Symptoms of a Miscarriage

Miscarriage occurs when a pregnancy is suddenly lost before the 20th week. Between 10% and 20% of confirmed pregnancies end in miscarriage, so it is important to be able to recognize the signs and symptoms if it happens to you.

Warning Signs of Miscarriage

If you start to experience any of the following symptoms, you should contact your doctor as soon as possible to see if you are having a miscarriage.

  • Weight loss
  • White-pink mucus
  • Mild to severe back pain
  • Cramping in the abdomen that is worse than normal menstruation cramps
  • Painful contractions occurring every 5 to 20 minutes
  • Vaginal bleeding or spotting
  • Fluid or tissue passing from your vagina


If you begin to experience any of these symptoms, your doctor will likely perform some tests to confirm the miscarriage, including:

  • Pelvic exam: This involves your doctor checking to see if your cervix has dilated at all.
  • Ultrasound: Ultrasounds help your doctor check to see if the embryo is developing normally and if it still has a fetal heartbeat.
  • Blood tests: Sometimes the pregnancy hormone beta HCG can be measured in your blood to determine if you have miscarried and if you have completely passed all of the placental tissue.
  • Tissue tests: If you have passed tissue, you can have it tested to confirm the miscarriage, as well as to help determine the cause of your miscarriage.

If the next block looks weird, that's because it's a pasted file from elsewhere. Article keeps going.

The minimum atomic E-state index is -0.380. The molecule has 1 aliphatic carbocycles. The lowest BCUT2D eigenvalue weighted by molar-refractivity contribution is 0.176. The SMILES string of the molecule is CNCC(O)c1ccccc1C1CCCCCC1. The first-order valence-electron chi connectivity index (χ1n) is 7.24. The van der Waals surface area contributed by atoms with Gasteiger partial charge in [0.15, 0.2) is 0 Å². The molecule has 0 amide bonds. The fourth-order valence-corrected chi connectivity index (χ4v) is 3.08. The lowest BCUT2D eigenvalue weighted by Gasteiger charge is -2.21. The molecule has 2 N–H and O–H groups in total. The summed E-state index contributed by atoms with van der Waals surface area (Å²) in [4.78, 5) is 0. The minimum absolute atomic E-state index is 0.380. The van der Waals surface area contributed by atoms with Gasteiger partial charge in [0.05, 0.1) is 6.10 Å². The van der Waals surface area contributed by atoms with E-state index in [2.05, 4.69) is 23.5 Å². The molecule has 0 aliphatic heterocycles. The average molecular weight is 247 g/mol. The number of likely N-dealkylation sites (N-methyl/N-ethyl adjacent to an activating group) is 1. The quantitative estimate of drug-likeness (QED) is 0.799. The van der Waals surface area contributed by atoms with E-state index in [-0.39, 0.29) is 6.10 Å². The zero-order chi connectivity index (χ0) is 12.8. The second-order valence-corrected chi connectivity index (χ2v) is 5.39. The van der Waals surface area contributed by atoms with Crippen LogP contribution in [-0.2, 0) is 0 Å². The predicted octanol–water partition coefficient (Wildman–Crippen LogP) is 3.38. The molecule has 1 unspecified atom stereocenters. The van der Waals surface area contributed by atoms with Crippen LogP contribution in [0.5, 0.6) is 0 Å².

Types of Miscarriages

There are also different types of miscarriages that may display different symptoms. These include:

  • Threatened miscarriage: This occurs if you experience some of the symptoms of miscarriage, such as uterine bleeding, cramping, or backaches, but your cervix remains closed.
  • Inevitable or incomplete miscarriage: If you experience abdominal pain, vaginal bleeding, and your cervix opens, this means that a miscarriage is inevitable. Once the cervix is dilated, the membrane will rupture. The bleeding and cramps will likely continue until the miscarriage is complete.
  • Complete miscarriage: This means that the embryo and fetus have been completely emptied from the uterus. After this happens, bleeding should subside, as well as any pain or cramping you are experiencing. If your doctor is unsure whether your miscarriage is complete, it can be confirmed by ultrasound.
  • Missed miscarriage: Sometimes women experience miscarriage without knowing it. This means that the embryo has died but is not expelled from the uterus. Most of the time, this is discovered when there is an absence of a fetal heartbeat on an ultrasound. If this occurs, you will have a few options. You may want to wait and see if the miscarriage will occur normally, which may take up to three or four weeks. Another option is to take miscarriage-inducing medications such as misoprostol or mifepristone. The medication will usually take effect within a few days. The final option is to have the embryonic tissue surgically removed from the uterus in a procedure called a dilation and curettage (D&C).
  • Recurrent miscarriage: If you have had three or more consecutive miscarriages during the first trimester, this is referred to as recurrent miscarriages. This condition affects about 1% of couples who are trying to conceive.

Featured Image: Thinkstock/ monkeybusinessimages

Posted on January 18, 2017


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